NEW YORK, Oct. 13, 2020 /PRNewswire/ -- A new survey of U.S. business executives concludes corporate decision makers find large urban areas less attractive business locations due to the COVID-19 pandemic. Released today at the International Economic Development Council (IEDC) Annual Conference, which is being held virtually from Dallas, the study shows that nearly 50% of the executives surveyed reported that large urban areas – cities with a population of more than 1 million – are less attractive as business locations due to COVID-19. Respondents also reported that their perception of some state's business climates has deteriorated due to the way some states have handled the pandemic.
Conducted by Development Counsellors International (DCI) every three years, the "Winning Strategies in Economic Development Marketing" survey has tracked trends in economic development since its inception in 1996. In light of COVID-19, this year's survey also includes findings about how the pandemic affects corporate location decisions and perceptions of U.S. cities and states.
"Now in its ninth iteration, the Winning Strategies survey reveals the changing perceptions of location decision makers, as well as the tools and tactics that help shape those perceptions," said Julie Curtin, president of DCI's economic development practice. "The confluence of a global pandemic, a presidential election and intense scrutiny of equity policies is putting a renewed interest on how location decisions are made, so the results from this year's survey are especially interesting for communities and site selectors alike."
Key findings from the 2020 survey, which is based on the aggregate responses of 316 corporate executives with site selection responsibilities, include:
- States with the Best Business Climates: Texas ranks No. 1 with 48% of respondents citing the state as having a favorable business climate, followed by Georgia at No. 2 with 25%, North Carolina at No. 3 with 22%, Florida at No. 4 with 18% and Tennessee at No. 5 with 13%.
- States with the Worst Business Climates: California has held the distinction of being the least-favorable state for the past seven editions of the survey, with the percentage rising from 57% in 2017 to 63% this year. New York, Illinois and New Jersey have also been ranked in the top five for the last three editions of the report.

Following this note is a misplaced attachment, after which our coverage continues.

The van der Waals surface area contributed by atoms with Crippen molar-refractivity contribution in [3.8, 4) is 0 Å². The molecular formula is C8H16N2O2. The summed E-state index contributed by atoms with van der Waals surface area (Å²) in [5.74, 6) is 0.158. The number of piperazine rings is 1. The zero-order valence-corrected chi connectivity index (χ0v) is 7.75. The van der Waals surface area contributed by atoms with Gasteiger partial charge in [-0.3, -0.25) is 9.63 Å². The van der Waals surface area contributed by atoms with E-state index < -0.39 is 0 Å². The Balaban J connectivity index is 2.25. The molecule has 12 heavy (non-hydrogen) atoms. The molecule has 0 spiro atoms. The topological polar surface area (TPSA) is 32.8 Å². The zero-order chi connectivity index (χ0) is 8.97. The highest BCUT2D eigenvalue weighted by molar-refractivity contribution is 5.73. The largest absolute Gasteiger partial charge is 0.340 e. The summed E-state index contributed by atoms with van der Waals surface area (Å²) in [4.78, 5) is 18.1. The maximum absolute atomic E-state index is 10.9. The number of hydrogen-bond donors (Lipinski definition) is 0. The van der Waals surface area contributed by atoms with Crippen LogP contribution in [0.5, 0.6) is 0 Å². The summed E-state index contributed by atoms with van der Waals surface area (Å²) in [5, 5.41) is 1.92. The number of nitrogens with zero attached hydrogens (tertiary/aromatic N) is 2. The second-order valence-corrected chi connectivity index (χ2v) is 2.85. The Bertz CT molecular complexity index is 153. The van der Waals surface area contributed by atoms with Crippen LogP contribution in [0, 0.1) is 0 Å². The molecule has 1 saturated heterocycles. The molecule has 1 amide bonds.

- Corporate executives are closely watching the presidential election and expecting to pivot if needed. A majority of respondents (55%) reported that should President Trump be re-elected, they—or their clients—will be more likely to explore locations in the United States.
- Talent continues to rule the decision-making process. Even as the country has seen unemployment rates skyrocket since the start of the pandemic, skills gaps continue to exist and access to skilled talent remains the top location factor in site selection searches.
- Even amidst the pandemic, companies are moving forward with location decisions. 55% of respondents reported that their company will make a location decision (such as move, expand or consolidate) during the next 24 months—5 percentage points up from 2017.
Best States for Business:
- Texas 48%
- Georgia 25%
- North Carolina 22%
- Florida 18%
- Tennessee 13%
Worst States for Business:
- California 63%
- New York 33%
- Illinois 32%
- New Jersey 14%
- Florida 12%
For a free copy of the full "Winning Strategies" survey report or an executive summary, visit aboutdci.com/thought-leadership/winning-strategies.
Development Counsellors International (DCI) is the leader in travel and economic development marketing — increasing visitors and business inquiries for places across the globe. Since 1960, DCI has worked with more than 500 cities, regions, states and countries, helping them attract both investors and visitors. DCI has offices in New York, Denver, Toronto and Los Angeles. For more information, visit aboutdci.com or follow @aboutDCI on Twitter.
SOURCE Development Counsellors International